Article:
Thursday, October 20, 2011

Dear Doctor...

Dear Dr. [name redacted because I'm not that mean]:

It's been more than a year that you and I have been trying to solve my issues. It's been a long, painful, arduous journey that has effected several aspects of my life. I've done everything you've asked me to. Been to many appointments, tried all the remedies you've required, and even endured surgery, only to be left in pain.

I've felt as though you have not really listened to me when I explained my situation. I know that you blatantly ignored something that I asked you to address, actually telling me that you believed it was "much better now" after you "fixed" it. (I don't believe that for a second.) Many times you acted as though you were grasping at straws, just trying to placate me and expecting me to deal with it since I was just the dumb patient and you were the all powerful doctor. You never really seemed to know what you were doing and more than once caused me pain that I know was unnecessary.

And so, when I decided to seek a second opinion, I didn't think you'd be surprised. After all I have done, with very little relief, why would I continue to see you? I'm pretty sure it was Einstein that said "Doing the same thing over and over again and expecting different results is the definition of insanity." Guess what, I'm not insane. (Although I will admit that I do have my crazy moments.)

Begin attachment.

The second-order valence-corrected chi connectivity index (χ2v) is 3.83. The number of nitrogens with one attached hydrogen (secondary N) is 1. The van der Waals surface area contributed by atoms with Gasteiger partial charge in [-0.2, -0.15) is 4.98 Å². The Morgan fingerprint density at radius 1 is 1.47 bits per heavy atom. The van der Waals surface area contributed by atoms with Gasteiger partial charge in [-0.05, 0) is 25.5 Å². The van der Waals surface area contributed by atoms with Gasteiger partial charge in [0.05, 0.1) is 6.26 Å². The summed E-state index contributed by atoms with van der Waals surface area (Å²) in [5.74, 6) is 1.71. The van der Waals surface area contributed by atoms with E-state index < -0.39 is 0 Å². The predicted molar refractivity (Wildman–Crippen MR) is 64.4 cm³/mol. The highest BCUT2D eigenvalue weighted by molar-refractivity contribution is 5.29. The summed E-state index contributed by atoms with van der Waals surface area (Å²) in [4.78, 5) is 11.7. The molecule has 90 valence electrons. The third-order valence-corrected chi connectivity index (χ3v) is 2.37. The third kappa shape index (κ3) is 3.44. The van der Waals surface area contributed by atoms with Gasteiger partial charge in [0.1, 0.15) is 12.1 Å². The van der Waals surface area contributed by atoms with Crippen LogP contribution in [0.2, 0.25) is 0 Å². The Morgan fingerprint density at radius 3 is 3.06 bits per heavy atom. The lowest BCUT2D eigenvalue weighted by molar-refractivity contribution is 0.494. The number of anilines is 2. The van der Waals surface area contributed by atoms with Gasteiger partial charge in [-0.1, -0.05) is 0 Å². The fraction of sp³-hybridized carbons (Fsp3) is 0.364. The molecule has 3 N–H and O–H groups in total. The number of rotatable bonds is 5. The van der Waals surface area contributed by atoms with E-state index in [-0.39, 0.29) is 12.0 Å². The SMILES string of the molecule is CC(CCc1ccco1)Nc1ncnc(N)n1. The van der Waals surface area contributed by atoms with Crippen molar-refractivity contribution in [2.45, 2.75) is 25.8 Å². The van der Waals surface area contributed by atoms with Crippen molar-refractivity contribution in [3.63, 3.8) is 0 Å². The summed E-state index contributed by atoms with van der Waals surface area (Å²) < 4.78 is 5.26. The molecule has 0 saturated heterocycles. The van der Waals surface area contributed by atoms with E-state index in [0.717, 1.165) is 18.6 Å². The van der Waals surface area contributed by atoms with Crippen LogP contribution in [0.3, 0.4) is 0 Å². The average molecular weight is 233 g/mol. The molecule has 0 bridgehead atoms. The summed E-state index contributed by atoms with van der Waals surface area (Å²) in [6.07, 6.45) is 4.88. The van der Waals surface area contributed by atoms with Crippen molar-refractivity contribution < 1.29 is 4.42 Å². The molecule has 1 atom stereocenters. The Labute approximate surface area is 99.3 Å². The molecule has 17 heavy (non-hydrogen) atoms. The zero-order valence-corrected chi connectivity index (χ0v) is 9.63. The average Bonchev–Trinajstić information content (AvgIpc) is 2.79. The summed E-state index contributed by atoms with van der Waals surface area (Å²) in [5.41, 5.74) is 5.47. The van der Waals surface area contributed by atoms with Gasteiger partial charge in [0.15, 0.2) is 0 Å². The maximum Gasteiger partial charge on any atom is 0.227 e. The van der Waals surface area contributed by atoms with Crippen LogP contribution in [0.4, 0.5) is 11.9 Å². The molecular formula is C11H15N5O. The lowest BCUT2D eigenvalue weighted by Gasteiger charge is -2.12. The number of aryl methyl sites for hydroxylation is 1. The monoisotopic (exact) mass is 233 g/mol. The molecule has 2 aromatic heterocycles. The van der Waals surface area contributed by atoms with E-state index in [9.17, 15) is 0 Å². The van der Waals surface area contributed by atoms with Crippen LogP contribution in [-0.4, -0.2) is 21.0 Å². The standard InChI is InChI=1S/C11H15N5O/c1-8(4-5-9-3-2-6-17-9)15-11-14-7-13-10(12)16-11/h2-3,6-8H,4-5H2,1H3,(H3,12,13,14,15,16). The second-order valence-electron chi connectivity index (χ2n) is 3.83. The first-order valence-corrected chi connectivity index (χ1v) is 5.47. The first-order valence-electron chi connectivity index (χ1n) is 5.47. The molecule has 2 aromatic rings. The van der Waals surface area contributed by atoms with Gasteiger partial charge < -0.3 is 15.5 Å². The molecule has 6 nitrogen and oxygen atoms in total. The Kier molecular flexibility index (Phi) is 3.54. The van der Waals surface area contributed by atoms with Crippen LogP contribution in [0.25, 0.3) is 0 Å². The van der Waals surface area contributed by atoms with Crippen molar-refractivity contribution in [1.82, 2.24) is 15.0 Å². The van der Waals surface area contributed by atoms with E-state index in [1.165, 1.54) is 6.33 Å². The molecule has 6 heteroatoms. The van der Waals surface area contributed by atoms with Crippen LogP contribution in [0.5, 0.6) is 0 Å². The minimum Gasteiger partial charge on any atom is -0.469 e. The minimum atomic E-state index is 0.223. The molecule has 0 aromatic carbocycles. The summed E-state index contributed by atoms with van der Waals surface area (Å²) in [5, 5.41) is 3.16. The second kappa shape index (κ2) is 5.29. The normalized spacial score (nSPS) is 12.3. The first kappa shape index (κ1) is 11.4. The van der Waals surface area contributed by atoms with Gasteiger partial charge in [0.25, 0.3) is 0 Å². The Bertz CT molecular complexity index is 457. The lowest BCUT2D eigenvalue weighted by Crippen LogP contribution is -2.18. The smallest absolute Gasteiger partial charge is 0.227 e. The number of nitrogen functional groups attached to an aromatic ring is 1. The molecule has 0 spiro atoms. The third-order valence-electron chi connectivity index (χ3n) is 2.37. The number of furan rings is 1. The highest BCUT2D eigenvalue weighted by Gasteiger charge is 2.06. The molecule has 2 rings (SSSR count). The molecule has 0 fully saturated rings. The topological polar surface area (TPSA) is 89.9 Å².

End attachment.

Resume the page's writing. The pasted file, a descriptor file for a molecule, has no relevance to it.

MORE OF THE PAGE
So I asked my primary care physician for a referral. That very first appointment, without any prompting from me, the new doctor told me what he believed was my problem, which is exactly what I had been saying all along. Do I expect him to be able to fix all that I believe you screwed up? No. But I do expect to be in a lot less pain.

I find it ridiculous that your nurse called me to make me feel bad for seeing another doctor. I have no contract with you, verbal or otherwise, that says I have to continue to go to your office. I had no idea that this other doctor was in your "call group" or that they needed to call you before I had my first appointment. I told them that I had been your patient and, the last time I checked, I'm not his secretary. Yes, it may be awkward to run into you after this, but I'd rather take that slight risk if it means I could no longer be in pain.

If I felt any hesitation before today about seeking a second opinion, it is most definitely gone now. I'm very happy that I trusted my instincts and made a choice that I believe will help me. Could I be wrong? Of course. But I will no longer have to continue seeing a doctor who I do not trust and have lost respect for.

I'm doing what is right for me, and that is all you should be concerned with now.


Amanda, a very unhappy patient

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